Lulu and Nana's parents were one of seven couples recruited from a group of HIV-positive patients to participate in He's study. A consent form posted on its website views the research as an HIV vaccine development project. The baby's father is HIV-positive, but the virus is at undetectable levels in his blood. The mother is not infected.
He and his colleagues performed in vitro fertilization after sperm washing to remove any remaining trace of the virus. CRISPR / Cas9 protein and an RNA that guides the protein to the CCR5 gene were injected into the egg with the sperm. When the resulting embryos turned into a blastocyst, a step just before implantation in the uterus, when the embryo is a ball of about 200 cells, the researchers took several cells. The team examined or sequenced three to five of these cells' DNA for proof of editing. A total of 31 embryos from the seven pairs reached the blastocyst stage. Of these, about 70% had modifications to the CCR5 gene, he said.
The embryo that developed in Lulu contained an edition that mimics a natural mutation that helps protect some people from HIV. The initial tests also revealed evidence of an untargeted change, far from any gene of this embryo, he said. The embryo that developed in Nana had a small suppression in the CCR5 gene that would eliminate five of the 352 amino acids of the protein produced by the gene. Scientists do not know if this change would prevent HIV from entering the cells. Nana's embryo has no detectable off-target changes, he added.
He left it to parents to decide to implant the published embryos, knowing that one of them could undergo further modifications and the other would not resist HIV. The couple decided to implant both embryos.
After the girls were born, he and his colleagues sequenced the baby's umbilical cord blood cell DNA and determined that Lulu had no untargeted changes, after all.
But the researchers who attended his presentation are not convinced that he has presented enough evidence to verify that the edition was successful and did not damage other genes. Previous research has shown that some embryo cells can be incompletely edited or evaded, creating a "mosaic" embryo (SN: 9/2/17, p. 6).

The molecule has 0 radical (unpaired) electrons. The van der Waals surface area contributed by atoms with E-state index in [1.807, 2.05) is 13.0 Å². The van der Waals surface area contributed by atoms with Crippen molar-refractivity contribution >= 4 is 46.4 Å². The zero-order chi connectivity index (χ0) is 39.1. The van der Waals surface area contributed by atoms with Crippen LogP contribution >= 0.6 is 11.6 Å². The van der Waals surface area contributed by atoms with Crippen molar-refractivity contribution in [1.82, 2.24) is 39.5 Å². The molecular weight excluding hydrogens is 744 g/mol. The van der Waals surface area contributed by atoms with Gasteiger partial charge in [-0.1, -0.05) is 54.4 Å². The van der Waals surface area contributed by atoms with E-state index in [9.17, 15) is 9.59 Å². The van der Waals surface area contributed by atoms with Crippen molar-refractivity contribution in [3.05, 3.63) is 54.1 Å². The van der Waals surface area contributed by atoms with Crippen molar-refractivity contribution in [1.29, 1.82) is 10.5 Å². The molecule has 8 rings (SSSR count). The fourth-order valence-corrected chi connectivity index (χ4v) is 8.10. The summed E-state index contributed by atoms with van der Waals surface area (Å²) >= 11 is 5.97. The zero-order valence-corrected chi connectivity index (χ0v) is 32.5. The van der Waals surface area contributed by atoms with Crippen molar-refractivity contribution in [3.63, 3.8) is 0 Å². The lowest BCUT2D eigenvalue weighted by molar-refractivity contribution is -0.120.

There would be no way to determine whether each cell of an embryo is altered in the same way without looking at each cell's DNA separately, says molecular geneticist Dennis Eastburn, who was not at the top. In addition, traditional sequencing methods do not detect all the possible off-target changes that CRISPR / Cas9 editing could produce in the DNA of an embryo, says Eastburn, co-founder and scientific leader of Mission Bio in South. San Francisco. To find DNA rearrangements, for example, researchers should perform what is called long-read sequencing that can cover large parts of a chromosome.
Even more disturbing is that he chose to implant embryos to establish a pregnancy, all without consulting scientific experts, ethicists and government regulators, says chemical biologist David Liu.
The moment he decided to implant a modified embryo to create a human pregnancy was "the critical moment when his study passed from a study on the human embryo that raised the eyebrows, but not unprecedented, similar to others in China and other countries, to a deplorable study. a calamity, "says Liu, a researcher at Howard Hughes Medical Institute at Harvard University and Broad Institute of MIT and Harvard.
He claims to have consulted with several other experts, including some in the United States, before continuing his study. His university and the Chinese authorities have launched an investigation into his work. Rice University of Houston is studying the role that one of its researchers, Michael Deem, could have played in research.